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Sinker (baseball): Wikis

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In baseball, a sinker (also known as "the drop ball", due to its downward break at the plate), is a type of fastball pitch which has significant downward and horizontal movement. The sinker is known for inducing a lot of ground balls.[1] Pitchers who use the sinker tend to rely on it heavily and do not need to change pitch speeds as much as other pitchers do because the sinking action induces weak bat contact. Other pitchers normally change pitch speeds to achieve this effect.[2]

Contents

History

Before the 1950s, pitchers did not know what caused their pitches to sink or "hop." They regarded either ability as a "gift from heaven." Bill James cites Curt Simmons as the first pitcher to be able to throw both sinkers and rising fastballs, apparently indicating that it was now known how to make a pitch sink and how to make one hop.[1] Scott Feldman , Brandon Webb, Joel Pinero, Carlos Zambrano, Jake Westbrook, Derek Lowe, Fausto Carmona, Aaron Cook, Chien-Ming Wang, Mike Pelfrey, Roy Halladay, Jon Garland, Zach Miner, Brad Bergesen, Nick Blackburn, Carlos Silva and Rick Porcello are current major league players who rely heavily on the sinker.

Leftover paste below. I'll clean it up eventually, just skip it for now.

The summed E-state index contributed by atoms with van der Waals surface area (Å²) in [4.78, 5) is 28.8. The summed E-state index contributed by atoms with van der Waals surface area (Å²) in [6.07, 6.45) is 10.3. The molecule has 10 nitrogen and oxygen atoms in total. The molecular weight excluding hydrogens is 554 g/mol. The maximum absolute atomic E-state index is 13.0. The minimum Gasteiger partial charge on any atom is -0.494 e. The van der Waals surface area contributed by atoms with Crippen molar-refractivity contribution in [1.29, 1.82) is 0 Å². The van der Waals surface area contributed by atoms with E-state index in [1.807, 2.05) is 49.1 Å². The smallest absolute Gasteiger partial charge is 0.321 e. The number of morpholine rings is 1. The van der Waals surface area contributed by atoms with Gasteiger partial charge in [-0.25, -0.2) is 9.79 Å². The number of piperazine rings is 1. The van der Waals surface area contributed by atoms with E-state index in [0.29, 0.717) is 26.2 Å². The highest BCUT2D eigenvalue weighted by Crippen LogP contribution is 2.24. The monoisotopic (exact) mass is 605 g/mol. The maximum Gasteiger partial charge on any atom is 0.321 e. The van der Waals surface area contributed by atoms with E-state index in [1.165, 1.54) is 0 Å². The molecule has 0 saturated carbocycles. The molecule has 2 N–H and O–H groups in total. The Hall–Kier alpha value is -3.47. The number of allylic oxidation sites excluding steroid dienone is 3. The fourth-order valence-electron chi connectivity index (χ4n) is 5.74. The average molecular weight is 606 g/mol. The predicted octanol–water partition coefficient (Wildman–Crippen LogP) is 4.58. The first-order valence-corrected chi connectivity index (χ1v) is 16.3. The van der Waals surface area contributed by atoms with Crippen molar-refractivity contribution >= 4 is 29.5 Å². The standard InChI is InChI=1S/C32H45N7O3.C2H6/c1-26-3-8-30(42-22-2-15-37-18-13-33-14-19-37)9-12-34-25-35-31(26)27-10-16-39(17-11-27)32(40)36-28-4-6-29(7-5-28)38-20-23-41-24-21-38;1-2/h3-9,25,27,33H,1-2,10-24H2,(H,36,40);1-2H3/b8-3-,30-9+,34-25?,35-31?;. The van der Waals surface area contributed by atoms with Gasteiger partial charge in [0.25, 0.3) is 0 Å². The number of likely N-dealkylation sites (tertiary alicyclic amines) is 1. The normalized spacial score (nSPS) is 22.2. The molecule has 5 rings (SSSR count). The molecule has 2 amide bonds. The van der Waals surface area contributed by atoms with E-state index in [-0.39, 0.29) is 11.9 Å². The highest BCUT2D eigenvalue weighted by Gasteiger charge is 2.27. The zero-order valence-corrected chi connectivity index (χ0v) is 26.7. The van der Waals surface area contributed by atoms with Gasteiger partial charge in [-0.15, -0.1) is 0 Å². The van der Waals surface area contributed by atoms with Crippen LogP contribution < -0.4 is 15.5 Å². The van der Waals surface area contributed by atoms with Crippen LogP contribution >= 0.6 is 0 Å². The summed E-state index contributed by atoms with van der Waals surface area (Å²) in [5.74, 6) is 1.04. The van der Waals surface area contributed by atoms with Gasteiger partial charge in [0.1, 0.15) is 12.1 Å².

Throwing mechanics

One method of throwing the sinker is to simply grip the baseball along the two seams and throw it similar to a fastball. Some pitchers use a downward motion on their wrist when throwing it. This causes a sharper sink, but also has a greater risk of a wild pitch.

However, many sinker ball pitchers today turn the inside of the ball over just before releasing the ball, combine with slightly increasing the pressure on the ball with the index finger ("press inside") which creates a tilted sidespin motion that causes horizontal movements.[1]

Effects on the batter

The sinker drops 5 to 10 inches more than a typical fastball which causes batters to hit ground balls more often than other breaking balls, mostly due to the tilted backspin on the ball.[1] Horizontal movement also occurs when sinkers are thrown.[2]

Notable sinkerballers

References

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